Following opposition by numerous civil society organisations (including the Society for Knowledge Commons, SFLC.in and iSpIRT), the Patents office first withdrew the Guidelines issued in August 2015 and invited public consultations. After public consultations and submissions from a number of organisations including members of academia (such as the IITs in Mumbai and Chennai), the IPO has issued new Guidelines that brings it in line with the Patents Act. Effectively, it has shut out the backdoors that the patent trolling “industry” – those whose primary purpose is suing successful technology companies – wanted to create.
Critically, the Patent Office has accepted the following test for patentability of CRIs:
“(1) Properly construe the claim and identify the actual contribution;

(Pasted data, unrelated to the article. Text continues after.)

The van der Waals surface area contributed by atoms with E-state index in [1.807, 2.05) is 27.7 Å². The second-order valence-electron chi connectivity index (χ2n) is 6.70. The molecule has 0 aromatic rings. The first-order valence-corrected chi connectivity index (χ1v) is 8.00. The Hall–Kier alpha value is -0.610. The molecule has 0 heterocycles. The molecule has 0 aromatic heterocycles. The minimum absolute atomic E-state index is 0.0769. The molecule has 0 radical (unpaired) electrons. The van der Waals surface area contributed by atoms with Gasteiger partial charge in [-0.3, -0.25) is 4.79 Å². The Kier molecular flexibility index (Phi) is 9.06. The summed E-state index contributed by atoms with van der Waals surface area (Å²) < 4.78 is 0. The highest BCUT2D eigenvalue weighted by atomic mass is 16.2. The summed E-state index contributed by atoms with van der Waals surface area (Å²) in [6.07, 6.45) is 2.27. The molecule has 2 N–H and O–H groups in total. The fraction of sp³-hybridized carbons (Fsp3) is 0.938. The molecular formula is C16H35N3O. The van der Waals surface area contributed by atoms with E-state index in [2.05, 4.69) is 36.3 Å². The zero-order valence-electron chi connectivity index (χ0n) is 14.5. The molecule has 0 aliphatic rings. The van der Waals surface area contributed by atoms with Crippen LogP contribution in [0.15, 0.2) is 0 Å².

(2) If the contribution lies only in mathematical method, business method or algorithm, deny the claim;
(3) If the contribution lies in the field of computer programme, check whether it is claimed in conjunction with a novel hardware and proceed to other steps to determine patentability with respect to the invention. The computer programme in itself is never patentable. If the contribution lies solely in the computer programme, deny the claim. If the contribution lies in both the computer programme as well as hardware, proceed to other steps of patentability.”
This test will ensure that while genuine innovations are granted patents, the software itself cannot be patented.